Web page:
Though the insanity of its two main characters is constantly called into question, the madness of the Santa Barbara International Film Festival judges – who awarded “Poppy Shakespeare” the festival’s highest honors in the Panavision Spirit Award for Independent Cinema – is an absolute certainty. UK director Benjamin Ross has crafted an incoherent, downright incomprehensible critique of Britain’s mental healthcare system; the ambitious film is dragged down by its insistent, overwrought ambiguity, which keeps the audience aloof from its quirky cast of characters.
“Quirky” might be the wrong word to use. While the film’s supporting loonies suffer from terminal indie-film quirkdom, its two leading ladies take a step away from the silver-screen asylum clichés in favor of a more nuanced look at the mentally ill. Anna Maxwell Martin is convincing as a 20-something “dribbler” called N who has been in and out of mental healthcare services since her early teens and will probably be for her entire life, as is Naomie Harris as the film’s titular character, a woman who has been trapped inside the asylum for unspecified reasons but is forever declaring her sanity.
One of the film’s greatest strengths is its refusal to concoct some sort of feel-good ending where N is able to walk out of the asylum feeling confident that she will be able to live a productive, normal life on her own. Though she learns to open up a little through her interactions with her new friend Poppy, a quick glance at the state of her apartment confirms that her insanity is more than a plot device that can be discarded when convenient. This is the devastating truth of mental illness: N will probably always need some sort of assistance.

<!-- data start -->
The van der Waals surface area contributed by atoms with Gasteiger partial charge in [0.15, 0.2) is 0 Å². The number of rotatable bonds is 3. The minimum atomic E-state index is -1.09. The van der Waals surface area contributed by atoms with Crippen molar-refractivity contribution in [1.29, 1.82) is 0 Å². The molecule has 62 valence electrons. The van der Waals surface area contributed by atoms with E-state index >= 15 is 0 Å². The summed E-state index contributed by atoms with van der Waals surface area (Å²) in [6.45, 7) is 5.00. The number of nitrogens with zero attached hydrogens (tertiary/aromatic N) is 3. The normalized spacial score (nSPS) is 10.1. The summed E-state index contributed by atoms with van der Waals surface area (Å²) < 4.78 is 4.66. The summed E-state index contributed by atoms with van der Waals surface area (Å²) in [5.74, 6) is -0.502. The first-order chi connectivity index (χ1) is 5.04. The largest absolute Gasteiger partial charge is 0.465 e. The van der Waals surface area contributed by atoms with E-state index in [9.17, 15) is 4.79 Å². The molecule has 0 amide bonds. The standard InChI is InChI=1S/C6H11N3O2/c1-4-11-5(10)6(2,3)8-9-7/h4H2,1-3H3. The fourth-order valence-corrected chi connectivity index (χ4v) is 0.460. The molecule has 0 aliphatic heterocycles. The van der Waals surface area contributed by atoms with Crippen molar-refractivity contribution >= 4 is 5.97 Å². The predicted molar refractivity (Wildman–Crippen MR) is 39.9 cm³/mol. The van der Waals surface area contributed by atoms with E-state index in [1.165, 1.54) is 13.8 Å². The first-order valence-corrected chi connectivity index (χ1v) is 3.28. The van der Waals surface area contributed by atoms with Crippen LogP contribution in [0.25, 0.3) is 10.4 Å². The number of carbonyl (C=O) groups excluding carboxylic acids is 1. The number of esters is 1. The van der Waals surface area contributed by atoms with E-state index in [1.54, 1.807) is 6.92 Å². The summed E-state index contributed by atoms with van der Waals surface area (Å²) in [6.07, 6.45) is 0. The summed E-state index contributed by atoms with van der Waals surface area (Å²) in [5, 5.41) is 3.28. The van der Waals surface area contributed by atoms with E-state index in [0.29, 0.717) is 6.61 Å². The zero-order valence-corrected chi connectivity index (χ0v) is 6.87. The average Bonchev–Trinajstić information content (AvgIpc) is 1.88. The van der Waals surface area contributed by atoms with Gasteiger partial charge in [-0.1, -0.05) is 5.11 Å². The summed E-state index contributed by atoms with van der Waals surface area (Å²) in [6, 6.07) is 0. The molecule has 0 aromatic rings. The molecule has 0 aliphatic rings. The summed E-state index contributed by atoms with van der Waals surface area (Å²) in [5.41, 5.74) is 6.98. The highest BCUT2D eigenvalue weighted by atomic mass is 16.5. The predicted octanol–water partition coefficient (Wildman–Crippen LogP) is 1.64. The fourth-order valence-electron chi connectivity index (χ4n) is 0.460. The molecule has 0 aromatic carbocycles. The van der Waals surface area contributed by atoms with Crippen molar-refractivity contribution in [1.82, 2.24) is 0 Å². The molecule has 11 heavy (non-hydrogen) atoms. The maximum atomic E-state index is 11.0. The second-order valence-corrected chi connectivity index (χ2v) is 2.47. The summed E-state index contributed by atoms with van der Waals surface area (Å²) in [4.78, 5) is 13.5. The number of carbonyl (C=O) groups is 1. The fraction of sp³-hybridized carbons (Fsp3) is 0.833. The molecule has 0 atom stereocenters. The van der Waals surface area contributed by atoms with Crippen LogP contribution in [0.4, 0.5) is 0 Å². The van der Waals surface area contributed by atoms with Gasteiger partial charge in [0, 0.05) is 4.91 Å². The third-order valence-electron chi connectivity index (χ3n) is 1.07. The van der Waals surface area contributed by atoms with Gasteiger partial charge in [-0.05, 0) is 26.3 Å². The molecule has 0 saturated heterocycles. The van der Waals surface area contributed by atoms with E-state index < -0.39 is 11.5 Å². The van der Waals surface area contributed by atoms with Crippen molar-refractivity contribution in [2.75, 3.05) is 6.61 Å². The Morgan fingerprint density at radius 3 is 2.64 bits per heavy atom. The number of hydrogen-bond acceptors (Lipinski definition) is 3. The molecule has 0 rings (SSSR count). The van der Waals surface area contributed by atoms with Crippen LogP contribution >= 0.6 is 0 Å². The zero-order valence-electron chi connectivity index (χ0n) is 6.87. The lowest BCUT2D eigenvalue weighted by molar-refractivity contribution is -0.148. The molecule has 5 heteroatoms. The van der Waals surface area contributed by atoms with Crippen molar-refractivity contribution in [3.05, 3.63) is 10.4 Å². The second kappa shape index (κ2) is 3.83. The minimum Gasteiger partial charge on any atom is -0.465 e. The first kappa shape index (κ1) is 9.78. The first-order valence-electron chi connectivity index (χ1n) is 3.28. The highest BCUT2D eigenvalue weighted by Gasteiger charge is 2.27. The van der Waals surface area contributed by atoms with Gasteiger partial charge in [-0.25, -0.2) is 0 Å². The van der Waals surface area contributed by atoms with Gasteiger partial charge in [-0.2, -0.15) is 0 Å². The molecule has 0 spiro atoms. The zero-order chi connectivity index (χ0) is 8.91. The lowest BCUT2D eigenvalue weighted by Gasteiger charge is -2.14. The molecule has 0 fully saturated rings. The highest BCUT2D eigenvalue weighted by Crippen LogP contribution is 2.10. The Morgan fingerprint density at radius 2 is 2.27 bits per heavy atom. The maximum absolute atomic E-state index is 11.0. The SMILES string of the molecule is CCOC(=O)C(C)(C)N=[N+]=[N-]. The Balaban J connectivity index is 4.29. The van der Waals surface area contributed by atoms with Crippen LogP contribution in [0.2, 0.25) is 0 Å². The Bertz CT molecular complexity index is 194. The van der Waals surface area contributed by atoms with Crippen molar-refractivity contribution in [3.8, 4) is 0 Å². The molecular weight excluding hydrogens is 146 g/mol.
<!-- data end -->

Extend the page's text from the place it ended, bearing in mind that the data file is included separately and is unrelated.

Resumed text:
Unfortunately, any sympathy the audience begins to feel for N or Poppy is quickly negated by the overwhelming frustration created by the film’s lack of narrative clarity and cohesion. The film feels as if it’s missing some scenes essential to the viewer’s understanding of the story, and its refusal to resolve whether or not Poppy is actually ill (or, as one fellow patient suggests, a victim of a sinister government scheme) creates more apathy toward the film than an active viewing experience that calls into question the politics and attitudes toward the mentally ill that the filmmaker obviously wants to bring up. In spite of the good intentions of all involved, Shakespearean this film is not.